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The New Challenge of Direct Democracy

The New Challenge of Direct Democracy

Ian Budge

ISBN: 978-0-745-61765-7

Dec 1996, Polity

216 pages

Select type: Paperback

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Direct democracy involves citizens in discussion and decisions about what the government is to do, rather than leaving this to officials or parliaments. It thus challenges the restrictions placed by representative democracies such as Britain and the United States on political consultation and popular participation. Why should responsible adults not take public decisions as well as making their own individual choices? One affects them just as much as the other.

Can ordinary citizens make good public policy though? Many lack education and expertise and may not even be interested in politics. Even without these individual defects, mass debate may by its very nature lead to arbitrary or downright bad decisions. This book confronts these arguments in light of new communication developments which for the first time make direct democracy technically feasible in a mass society. The result is a highly original and innovative account of the possibility of the direct involvement of citizens in the governance of their own affairs.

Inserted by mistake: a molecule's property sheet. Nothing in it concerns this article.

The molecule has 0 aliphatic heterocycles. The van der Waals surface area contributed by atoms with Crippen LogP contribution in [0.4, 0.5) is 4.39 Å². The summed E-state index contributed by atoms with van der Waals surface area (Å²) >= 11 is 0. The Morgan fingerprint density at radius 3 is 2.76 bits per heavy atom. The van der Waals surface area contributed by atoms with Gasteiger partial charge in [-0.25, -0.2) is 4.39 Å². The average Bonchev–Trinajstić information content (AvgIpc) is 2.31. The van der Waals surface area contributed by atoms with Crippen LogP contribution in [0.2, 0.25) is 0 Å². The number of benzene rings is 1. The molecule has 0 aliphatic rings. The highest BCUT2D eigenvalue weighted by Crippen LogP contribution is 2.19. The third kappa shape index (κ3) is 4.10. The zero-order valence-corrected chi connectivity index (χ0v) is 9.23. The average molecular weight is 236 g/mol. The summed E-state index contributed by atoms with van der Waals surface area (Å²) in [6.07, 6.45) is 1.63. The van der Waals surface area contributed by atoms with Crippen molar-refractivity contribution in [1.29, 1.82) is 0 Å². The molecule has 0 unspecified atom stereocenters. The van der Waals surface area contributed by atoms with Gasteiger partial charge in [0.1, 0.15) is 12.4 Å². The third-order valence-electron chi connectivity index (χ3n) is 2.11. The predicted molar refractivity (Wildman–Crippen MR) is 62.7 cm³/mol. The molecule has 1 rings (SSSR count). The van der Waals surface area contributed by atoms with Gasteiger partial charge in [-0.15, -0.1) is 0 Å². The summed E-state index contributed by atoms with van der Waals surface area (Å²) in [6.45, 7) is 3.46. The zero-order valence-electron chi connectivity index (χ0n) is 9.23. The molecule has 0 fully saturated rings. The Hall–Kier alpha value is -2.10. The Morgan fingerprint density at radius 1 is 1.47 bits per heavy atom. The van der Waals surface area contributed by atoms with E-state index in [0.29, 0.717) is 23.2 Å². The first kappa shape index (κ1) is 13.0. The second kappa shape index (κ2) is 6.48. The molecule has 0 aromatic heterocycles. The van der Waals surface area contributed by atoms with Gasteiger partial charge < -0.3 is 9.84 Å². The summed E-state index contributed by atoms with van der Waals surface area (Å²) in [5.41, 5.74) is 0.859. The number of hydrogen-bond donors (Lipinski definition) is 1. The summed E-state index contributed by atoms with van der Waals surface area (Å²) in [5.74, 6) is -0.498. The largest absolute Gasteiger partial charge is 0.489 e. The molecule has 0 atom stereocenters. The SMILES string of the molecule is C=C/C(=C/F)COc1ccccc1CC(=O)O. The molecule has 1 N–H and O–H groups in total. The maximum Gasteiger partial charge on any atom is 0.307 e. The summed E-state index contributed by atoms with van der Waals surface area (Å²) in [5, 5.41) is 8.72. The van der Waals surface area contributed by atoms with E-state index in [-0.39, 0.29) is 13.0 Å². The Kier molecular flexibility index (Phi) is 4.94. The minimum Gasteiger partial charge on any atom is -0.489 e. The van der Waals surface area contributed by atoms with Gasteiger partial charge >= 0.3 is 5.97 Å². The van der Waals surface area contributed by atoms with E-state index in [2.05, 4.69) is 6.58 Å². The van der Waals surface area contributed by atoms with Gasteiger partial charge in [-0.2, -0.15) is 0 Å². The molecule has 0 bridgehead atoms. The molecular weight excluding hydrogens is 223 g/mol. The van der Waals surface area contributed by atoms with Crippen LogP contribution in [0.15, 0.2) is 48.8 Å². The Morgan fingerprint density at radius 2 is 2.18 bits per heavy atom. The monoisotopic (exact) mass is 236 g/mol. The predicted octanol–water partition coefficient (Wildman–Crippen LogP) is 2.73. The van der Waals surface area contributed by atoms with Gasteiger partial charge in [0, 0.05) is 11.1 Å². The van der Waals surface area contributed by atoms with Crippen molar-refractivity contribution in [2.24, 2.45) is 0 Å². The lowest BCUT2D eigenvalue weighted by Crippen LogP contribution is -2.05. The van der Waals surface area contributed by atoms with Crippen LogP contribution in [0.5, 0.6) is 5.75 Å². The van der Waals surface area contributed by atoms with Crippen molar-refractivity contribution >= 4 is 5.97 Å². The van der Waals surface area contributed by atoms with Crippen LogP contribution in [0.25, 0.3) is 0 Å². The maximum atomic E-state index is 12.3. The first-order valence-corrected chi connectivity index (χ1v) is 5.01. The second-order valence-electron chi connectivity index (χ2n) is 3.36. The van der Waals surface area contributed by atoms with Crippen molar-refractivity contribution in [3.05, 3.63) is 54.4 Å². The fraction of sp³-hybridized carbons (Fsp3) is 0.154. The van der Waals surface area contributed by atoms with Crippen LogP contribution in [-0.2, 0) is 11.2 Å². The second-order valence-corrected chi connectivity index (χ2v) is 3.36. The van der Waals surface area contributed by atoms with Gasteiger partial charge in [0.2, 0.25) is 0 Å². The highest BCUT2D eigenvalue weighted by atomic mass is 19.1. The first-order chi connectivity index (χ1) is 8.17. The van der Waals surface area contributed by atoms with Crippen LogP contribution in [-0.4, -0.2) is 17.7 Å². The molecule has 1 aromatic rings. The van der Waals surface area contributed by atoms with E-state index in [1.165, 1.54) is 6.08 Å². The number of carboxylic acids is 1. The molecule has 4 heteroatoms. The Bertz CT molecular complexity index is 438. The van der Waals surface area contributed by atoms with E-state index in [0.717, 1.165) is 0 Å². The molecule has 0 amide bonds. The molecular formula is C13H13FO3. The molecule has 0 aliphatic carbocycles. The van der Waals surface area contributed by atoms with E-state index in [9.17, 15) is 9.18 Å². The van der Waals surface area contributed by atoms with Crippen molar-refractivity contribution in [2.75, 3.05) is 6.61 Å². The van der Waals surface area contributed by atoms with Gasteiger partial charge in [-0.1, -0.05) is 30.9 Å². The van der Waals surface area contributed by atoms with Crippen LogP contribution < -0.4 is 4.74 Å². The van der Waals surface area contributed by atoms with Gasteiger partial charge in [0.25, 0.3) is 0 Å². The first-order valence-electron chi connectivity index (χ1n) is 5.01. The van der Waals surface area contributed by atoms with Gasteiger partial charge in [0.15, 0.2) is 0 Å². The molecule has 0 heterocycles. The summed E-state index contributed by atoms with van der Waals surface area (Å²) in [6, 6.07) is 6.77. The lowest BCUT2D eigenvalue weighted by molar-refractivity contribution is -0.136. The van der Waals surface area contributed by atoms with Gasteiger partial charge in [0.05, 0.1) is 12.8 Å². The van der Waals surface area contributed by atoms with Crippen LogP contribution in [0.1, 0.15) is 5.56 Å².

1. Mass Participation and its Feasibility.

2. What are Direct and Representative Democracy?.

3. New Answers to Old (and New) Criticisms.

4. Participation in Practice.

5. Citizens and Parties under Direct Democracy.

6. Structural Problems and Constraints.

7. From Rhetoric to Direct Reality.



"Compulsory reading for anyone with an interest in democracy's future." Political Studies

"The New Challenge of Direct Democracy constitutes a genuine addition ot the literature. It clears up many misconceptions, and makes a powerful case." West European Politics

* Comprehensive and original re-examination of democratic thought and the subject of direct democracy - the direct involvement of citizens in politics.
* Unlike most previous discussions on the subject, author argues that direct democracy is now feasible for a mass society in light of new developments in communication.
* Provides compelling evidence for the existence of direct democracies in half of the US states, Switzerland and Italy and, accordingly argues that direct democracy is both desirable and feasible.